Sergeant Belizario therefore ran out of the barrack-room, along the side of the building, into the guard-room and endeavoured to drag the portable magazine back with him. He succeeded in moving it outside the guard-room and a little way along the wall, but further he could not drag it. All this time he was exposed to a heavy fire, and every musket-barrel from the stone building on the eastern side of the barrack was pointed at his body. Finding that all his efforts to move the magazine were fruitless. Sergeant Belizario unlocked it, and, taking out the ammunition, passed packet after packet to the men inside, through the opening under the eaves left for ventilation, between the thatched roof and the top of the pimento wall, till the magazine was emptied. This done, he returned to the barrack-room. He seemed to have borne a charmed life, for he was untouched, while the portable magazine was starred with the white splashes of leaden bullets.
The First British West Indian Regiment was drawn from Britain’s possessions in the Caribbean and Africa.
A hot fire was now opened by the soldiers, and Lieutenant Graham Smith, taking a rifle, placed himself at the west door of the barracks to try and pick off some of the most daring of the Maya Indians. Whilst there he was struck in the left side, and, at the same instant. Private Robert Lynch, who was standing next him, fell dead, pierced by two shots.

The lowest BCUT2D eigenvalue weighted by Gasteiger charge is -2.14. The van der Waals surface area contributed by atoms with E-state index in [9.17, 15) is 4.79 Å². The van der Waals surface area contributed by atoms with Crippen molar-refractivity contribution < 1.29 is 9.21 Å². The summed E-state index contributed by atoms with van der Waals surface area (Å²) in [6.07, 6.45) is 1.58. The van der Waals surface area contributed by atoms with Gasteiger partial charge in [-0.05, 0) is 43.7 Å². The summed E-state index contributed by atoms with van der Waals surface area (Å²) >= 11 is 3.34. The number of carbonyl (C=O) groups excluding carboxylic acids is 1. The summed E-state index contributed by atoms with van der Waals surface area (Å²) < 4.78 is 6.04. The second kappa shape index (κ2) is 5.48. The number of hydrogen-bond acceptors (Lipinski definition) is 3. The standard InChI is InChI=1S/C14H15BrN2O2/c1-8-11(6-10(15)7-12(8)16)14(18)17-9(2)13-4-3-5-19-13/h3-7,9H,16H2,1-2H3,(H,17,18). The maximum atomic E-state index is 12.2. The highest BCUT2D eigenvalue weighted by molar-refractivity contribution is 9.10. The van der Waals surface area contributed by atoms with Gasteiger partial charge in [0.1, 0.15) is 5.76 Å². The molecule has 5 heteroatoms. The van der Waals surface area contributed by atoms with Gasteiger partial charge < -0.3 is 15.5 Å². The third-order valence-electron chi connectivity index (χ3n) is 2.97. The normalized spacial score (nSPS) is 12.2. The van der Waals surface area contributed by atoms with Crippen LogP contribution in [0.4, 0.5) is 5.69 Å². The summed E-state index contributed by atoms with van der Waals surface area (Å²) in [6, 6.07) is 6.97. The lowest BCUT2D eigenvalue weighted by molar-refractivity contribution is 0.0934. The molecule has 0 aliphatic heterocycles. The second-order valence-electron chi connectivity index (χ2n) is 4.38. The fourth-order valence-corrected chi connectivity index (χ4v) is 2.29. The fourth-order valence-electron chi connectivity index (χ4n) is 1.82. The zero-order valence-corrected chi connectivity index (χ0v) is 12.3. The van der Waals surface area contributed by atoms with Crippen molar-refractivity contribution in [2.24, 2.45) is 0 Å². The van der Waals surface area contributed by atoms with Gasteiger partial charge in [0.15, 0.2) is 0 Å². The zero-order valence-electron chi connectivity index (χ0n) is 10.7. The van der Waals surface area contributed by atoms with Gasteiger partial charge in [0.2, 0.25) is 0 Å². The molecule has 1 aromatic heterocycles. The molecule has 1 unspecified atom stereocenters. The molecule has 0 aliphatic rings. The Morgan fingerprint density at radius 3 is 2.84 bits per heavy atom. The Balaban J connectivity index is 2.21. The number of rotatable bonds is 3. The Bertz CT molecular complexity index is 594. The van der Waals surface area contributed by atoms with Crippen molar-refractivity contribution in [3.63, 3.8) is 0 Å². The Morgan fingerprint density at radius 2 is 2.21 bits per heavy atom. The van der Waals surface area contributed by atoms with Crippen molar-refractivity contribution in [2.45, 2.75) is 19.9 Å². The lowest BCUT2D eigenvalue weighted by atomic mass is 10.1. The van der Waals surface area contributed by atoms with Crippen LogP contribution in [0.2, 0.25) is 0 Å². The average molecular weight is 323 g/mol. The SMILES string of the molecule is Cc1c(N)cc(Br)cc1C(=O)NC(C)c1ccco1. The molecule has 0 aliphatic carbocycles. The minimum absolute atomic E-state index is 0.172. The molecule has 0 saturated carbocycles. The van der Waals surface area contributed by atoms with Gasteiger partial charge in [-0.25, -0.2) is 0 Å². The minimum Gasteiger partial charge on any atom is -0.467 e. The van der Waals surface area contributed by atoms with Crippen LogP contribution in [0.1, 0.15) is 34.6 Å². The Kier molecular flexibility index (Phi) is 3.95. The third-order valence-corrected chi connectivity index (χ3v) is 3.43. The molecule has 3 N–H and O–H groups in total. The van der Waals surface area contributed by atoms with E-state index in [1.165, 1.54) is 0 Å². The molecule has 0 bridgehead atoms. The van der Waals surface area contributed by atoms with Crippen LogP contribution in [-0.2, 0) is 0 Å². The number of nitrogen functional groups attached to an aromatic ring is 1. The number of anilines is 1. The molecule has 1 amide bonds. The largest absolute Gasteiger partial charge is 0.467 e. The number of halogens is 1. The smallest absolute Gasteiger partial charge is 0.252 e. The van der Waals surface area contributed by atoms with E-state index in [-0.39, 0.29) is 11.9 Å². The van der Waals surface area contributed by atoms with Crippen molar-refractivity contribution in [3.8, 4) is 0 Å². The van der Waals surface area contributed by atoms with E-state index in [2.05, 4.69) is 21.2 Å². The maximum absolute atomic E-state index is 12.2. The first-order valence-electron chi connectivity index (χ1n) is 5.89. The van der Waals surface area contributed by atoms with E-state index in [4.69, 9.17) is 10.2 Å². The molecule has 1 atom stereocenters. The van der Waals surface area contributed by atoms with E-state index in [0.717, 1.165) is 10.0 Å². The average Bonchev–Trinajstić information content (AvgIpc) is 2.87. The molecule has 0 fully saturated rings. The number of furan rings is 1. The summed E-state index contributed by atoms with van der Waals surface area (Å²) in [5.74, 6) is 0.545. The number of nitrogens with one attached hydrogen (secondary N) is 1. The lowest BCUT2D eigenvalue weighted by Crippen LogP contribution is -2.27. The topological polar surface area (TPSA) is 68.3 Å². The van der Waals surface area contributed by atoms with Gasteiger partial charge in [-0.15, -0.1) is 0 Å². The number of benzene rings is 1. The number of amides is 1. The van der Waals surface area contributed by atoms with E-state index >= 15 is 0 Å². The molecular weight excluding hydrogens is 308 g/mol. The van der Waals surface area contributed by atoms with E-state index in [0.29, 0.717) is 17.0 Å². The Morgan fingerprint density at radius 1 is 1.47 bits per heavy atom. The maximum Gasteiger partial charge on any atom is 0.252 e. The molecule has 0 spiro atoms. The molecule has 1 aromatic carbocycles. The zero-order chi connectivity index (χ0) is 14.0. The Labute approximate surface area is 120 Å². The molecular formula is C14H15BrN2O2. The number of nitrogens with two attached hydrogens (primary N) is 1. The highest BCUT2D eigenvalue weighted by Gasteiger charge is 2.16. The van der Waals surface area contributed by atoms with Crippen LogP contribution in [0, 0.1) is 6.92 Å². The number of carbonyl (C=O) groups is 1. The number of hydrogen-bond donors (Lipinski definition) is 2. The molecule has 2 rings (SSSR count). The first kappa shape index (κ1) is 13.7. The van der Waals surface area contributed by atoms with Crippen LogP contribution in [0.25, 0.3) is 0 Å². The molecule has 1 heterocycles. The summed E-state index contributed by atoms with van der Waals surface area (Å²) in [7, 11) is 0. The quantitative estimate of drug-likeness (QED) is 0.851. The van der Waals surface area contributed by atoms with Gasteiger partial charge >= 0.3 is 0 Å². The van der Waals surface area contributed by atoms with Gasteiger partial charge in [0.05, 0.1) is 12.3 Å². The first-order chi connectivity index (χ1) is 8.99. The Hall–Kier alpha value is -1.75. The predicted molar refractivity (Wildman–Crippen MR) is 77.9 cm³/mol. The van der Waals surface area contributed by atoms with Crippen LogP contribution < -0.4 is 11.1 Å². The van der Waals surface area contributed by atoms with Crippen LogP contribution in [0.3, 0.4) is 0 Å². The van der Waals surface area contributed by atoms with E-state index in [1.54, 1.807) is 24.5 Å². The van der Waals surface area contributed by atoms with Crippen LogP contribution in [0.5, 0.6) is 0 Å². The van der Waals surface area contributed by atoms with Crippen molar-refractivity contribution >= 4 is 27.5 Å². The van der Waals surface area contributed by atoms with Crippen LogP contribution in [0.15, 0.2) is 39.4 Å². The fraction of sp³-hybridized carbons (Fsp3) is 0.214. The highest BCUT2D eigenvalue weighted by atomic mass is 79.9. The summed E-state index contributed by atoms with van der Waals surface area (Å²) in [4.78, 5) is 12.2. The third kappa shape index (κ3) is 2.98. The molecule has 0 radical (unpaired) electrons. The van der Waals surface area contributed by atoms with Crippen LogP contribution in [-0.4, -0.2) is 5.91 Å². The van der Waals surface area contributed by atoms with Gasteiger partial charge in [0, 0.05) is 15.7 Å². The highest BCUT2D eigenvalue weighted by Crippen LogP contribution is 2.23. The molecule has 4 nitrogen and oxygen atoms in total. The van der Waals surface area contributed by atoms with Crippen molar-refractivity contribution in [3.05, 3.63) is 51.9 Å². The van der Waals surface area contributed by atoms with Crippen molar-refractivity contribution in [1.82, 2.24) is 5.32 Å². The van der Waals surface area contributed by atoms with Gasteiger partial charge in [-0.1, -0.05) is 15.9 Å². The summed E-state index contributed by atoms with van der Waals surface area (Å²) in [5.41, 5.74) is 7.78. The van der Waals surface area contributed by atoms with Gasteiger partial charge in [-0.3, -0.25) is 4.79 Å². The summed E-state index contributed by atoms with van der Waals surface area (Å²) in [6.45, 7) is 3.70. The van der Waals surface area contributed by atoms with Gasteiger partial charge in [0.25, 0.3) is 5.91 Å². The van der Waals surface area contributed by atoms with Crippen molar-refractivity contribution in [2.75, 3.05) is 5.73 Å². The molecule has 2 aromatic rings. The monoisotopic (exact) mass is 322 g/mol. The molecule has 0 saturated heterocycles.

Notwithstanding his wound, which was very severe, the ball penetrating the left breast a little above the heart, and passing nearly through him, finally lodging under the left shoulder-blade. Lieutenant Smith continued directing and encouraging his men; and finding that the whole interior was swept by the missiles of the enemy, against which the frail pimento-sticks were no protection, he ordered the men to turn down their cots, and, lying on their beds, to fire over the iron heads of the cots. In this position they were tolerably well sheltered, though the Maya Indians were so close that several of the iron heads were shot through.
In this place it will be proper to refer to a soldier who, all this time, was outside the barrack. This was Private Bidwell, who, when the Maya arrived, had just been posted sentry on a commissariat store close to the officers’ quarters. The occupation of one of this group of buildings cut him off from the barrack-room so, after bayoneting one indian, he ran over to an enclosure belonging to Don Escalante, situated to the north of the store. From the shelter of the fence of this enclosure he fired into the Maya in the stone building till his ten rounds of ammunition were exhausted. He then said to Don Escalante, ” I am going over to the barracks for more cartridges,” and, before he could be dissuaded, ran out from the shelter and endeavoured to cross the open space to the barrack. On the way he received a mortal wound, but succeeded in joining his comrades.